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David Sanbonmatsu, Ph.D.

David Sanbonmatsu, Ph.D.

Professor, Social Psychology

Curriculum Vitae

Contact Information

Office: 702 BEHS
Phone: 801-581-8505

Research Interests

I am fortunate to have worked with a number of tremendous scholars who are leaders in their fields. I have been able to study illusory correlation with Jim Sherman, attitude familiarity with Bert Uchino, selective hypothesis testing and missing information with Steve Posavac and Frank Kardes, gambling with Bryan Gibson, and multi-tasking with Dave Strayer. I have also had the privilege of working with a number of terrific graduate students over the years including Sharon Akimoto, Ed Ho, Sam Vanous, Dominika Mazur, Shannon Moore, Arwen Behrends, Zhenghui Yu, and Hanna Cooley. I am especially grateful to have developed as a researcher under the mentorship of Russ Fazio.

Much of our current research is concerned with the basic processes through which decisions are made. We have begun investigating the dynamics of sequential decision making in interpersonal contexts.

Recently, I have collaborated with Bill Johnston, Jon Butner, Bert Uchino, Steve Posavac, and my graduate students on a number of papers on the science of science. Our work is helping to broaden our understanding of science and the differences between scientific disciplines.

Opportunities For Students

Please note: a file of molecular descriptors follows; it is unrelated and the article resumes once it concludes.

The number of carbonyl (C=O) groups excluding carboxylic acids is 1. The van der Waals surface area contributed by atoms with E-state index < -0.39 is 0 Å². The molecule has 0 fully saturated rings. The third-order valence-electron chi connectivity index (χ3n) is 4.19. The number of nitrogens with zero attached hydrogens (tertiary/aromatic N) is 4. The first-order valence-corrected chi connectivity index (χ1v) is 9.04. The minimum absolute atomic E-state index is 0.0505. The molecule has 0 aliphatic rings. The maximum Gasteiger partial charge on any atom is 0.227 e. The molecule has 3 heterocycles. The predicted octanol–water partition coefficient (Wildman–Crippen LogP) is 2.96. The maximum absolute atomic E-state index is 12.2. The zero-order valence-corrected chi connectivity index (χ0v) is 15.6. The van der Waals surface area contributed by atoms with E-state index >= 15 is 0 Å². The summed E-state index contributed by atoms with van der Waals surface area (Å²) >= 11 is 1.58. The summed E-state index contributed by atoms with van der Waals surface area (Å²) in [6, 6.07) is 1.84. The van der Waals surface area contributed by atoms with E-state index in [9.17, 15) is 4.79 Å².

We are not in need of undergraduate research assistants at this time.

I am no longer recruiting graduate students to work under my supervision.


Ph.D., Indiana University (1987)
B.S., University of California-Davis (1979)

Selected Publications

Moore, S. M., Behrends, A. A., Mazur, D., and Sanbonmatsu, D. M. (2016). When do people bet on their selves? The role of global vs. specific self-concepts in decision making. Self and Identity, 15(5), 548-560. DOI: 10.1080/15298868.2016.1175372 

Sanbonmatsu, D. M., Cooley, E. H., & Posavac, S. S. (2023). The institutional impact of research challenges and constraints on psychology and other social and behavioral sciences. New Ideas in Psychology, 70(8), 101014.

Sanbonmatsu, D. M., Cooley, E. H., & Butner, J. E. (2021). The impact of complexity on methods and findings in psychological science. Frontiers in Psychology, 11, 1-16.

Sanbonmatsu, D. M., & Johnston, W. A. (2019). Redefining science: The impact of complexity on theory development in social and behavioral research. Perspectives on Psychological Science.

Sanbonmatsu, D. M., Mazur, D., Behrends, A. A., & Moore, S. M. (2015). The role of the frequency of correspondent behavior and trait stereotypes in trait attribution: Building on Rothbart and Park (1986). Social Cognition, 33, 255-283.

Sanbonmatsu, D. M., Strayer, D. L., Biondi, F., Behrends, A. A., & Moore, S. M. (2015). Cell Phone Use Diminishes Self-Awareness of Impaired Driving. Psychonomic Bulletin and Review. doi: 10.3758/s13423-015-0922-4.

Sanbonmatsu, D. M., Strayer, D. L., Medeiros-Ward, N., and Watson, J. M. (2013). Who multi-tasks and why? Multi-tasking ability, perceived multi-tasking ability, impulsivity, and sensation seeking. PLoS ONE, 8(1), e54402. doi:10.1371/journal.pone.0054402

Sanbonmatsu, D. M., Uchino, B. N., Wong, K. K., & Seo, J. Y. (2012). Getting along better: The role of attitude familiarity in relationship functioning. Social Cognition, 30, 350-361. 

My Current Graduate Students

Hanna Cooley

Last Updated: 2/20/24